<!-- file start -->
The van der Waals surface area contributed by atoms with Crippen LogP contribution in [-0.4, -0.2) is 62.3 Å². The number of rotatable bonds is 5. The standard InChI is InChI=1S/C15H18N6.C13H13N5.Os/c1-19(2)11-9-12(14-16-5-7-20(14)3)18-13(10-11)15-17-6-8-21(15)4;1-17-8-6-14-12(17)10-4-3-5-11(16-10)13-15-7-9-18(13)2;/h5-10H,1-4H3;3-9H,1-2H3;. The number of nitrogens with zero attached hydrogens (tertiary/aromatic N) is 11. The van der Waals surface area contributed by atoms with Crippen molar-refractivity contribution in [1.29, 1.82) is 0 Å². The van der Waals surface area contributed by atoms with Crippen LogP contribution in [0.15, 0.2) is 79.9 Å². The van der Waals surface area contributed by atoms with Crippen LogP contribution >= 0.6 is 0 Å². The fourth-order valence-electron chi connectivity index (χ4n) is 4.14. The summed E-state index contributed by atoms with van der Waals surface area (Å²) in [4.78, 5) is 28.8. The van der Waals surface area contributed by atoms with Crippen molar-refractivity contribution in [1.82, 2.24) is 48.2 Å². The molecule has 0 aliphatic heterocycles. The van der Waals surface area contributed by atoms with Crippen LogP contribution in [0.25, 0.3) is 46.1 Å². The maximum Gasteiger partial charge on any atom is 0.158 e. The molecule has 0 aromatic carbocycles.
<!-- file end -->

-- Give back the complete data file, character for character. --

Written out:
The van der Waals surface area contributed by atoms with Crippen LogP contribution in [-0.4, -0.2) is 62.3 Å². The number of rotatable bonds is 5. The standard InChI is InChI=1S/C15H18N6.C13H13N5.Os/c1-19(2)11-9-12(14-16-5-7-20(14)3)18-13(10-11)15-17-6-8-21(15)4;1-17-8-6-14-12(17)10-4-3-5-11(16-10)13-15-7-9-18(13)2;/h5-10H,1-4H3;3-9H,1-2H3;. The number of nitrogens with zero attached hydrogens (tertiary/aromatic N) is 11. The van der Waals surface area contributed by atoms with Crippen molar-refractivity contribution in [1.29, 1.82) is 0 Å². The van der Waals surface area contributed by atoms with Crippen LogP contribution in [0.15, 0.2) is 79.9 Å². The van der Waals surface area contributed by atoms with Crippen LogP contribution >= 0.6 is 0 Å². The fourth-order valence-electron chi connectivity index (χ4n) is 4.14. The summed E-state index contributed by atoms with van der Waals surface area (Å²) in [4.78, 5) is 28.8. The van der Waals surface area contributed by atoms with Crippen molar-refractivity contribution in [1.82, 2.24) is 48.2 Å². The molecule has 0 aliphatic heterocycles. The van der Waals surface area contributed by atoms with Crippen LogP contribution in [0.25, 0.3) is 46.1 Å². The maximum Gasteiger partial charge on any atom is 0.158 e. The molecule has 0 aromatic carbocycles.